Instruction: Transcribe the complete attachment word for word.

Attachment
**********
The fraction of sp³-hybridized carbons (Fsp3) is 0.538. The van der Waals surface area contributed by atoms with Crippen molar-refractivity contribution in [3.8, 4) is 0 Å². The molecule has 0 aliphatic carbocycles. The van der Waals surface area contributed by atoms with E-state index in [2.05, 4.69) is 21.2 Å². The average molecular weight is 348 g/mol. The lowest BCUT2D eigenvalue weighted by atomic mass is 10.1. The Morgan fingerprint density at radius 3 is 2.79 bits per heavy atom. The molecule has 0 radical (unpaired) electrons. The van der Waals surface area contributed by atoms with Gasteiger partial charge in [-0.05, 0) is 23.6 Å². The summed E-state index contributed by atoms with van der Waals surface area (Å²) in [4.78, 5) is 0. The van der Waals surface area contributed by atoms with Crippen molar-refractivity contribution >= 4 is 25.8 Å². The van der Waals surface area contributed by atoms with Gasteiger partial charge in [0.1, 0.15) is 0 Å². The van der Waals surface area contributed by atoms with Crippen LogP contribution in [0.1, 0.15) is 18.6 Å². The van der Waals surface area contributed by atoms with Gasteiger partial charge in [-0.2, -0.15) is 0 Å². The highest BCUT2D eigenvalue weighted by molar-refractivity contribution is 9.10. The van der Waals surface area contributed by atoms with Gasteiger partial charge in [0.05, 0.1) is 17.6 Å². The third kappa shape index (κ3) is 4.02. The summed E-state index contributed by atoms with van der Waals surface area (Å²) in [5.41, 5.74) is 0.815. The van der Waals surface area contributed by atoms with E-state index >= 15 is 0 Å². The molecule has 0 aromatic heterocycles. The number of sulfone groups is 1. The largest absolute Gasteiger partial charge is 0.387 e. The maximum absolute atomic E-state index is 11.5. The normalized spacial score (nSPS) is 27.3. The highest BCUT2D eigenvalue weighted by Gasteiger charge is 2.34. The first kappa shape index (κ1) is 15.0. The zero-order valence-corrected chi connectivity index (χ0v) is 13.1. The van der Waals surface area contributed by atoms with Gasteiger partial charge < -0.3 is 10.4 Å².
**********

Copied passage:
The fraction of sp³-hybridized carbons (Fsp3) is 0.538. The van der Waals surface area contributed by atoms with Crippen molar-refractivity contribution in [3.8, 4) is 0 Å². The molecule has 0 aliphatic carbocycles. The van der Waals surface area contributed by atoms with E-state index in [2.05, 4.69) is 21.2 Å². The average molecular weight is 348 g/mol. The lowest BCUT2D eigenvalue weighted by atomic mass is 10.1. The Morgan fingerprint density at radius 3 is 2.79 bits per heavy atom. The molecule has 0 radical (unpaired) electrons. The van der Waals surface area contributed by atoms with Gasteiger partial charge in [-0.05, 0) is 23.6 Å². The summed E-state index contributed by atoms with van der Waals surface area (Å²) in [4.78, 5) is 0. The van der Waals surface area contributed by atoms with Crippen molar-refractivity contribution >= 4 is 25.8 Å². The van der Waals surface area contributed by atoms with Gasteiger partial charge in [0.1, 0.15) is 0 Å². The van der Waals surface area contributed by atoms with Crippen LogP contribution in [0.1, 0.15) is 18.6 Å². The van der Waals surface area contributed by atoms with Gasteiger partial charge in [-0.2, -0.15) is 0 Å². The highest BCUT2D eigenvalue weighted by molar-refractivity contribution is 9.10. The van der Waals surface area contributed by atoms with Gasteiger partial charge in [0.05, 0.1) is 17.6 Å². The third kappa shape index (κ3) is 4.02. The summed E-state index contributed by atoms with van der Waals surface area (Å²) in [5.41, 5.74) is 0.815. The van der Waals surface area contributed by atoms with E-state index >= 15 is 0 Å². The molecule has 0 aromatic heterocycles. The number of sulfone groups is 1. The largest absolute Gasteiger partial charge is 0.387 e. The maximum absolute atomic E-state index is 11.5. The normalized spacial score (nSPS) is 27.3. The highest BCUT2D eigenvalue weighted by Gasteiger charge is 2.34. The first kappa shape index (κ1) is 15.0. The zero-order valence-corrected chi connectivity index (χ0v) is 13.1. The van der Waals surface area contributed by atoms with Gasteiger partial charge < -0.3 is 10.4 Å².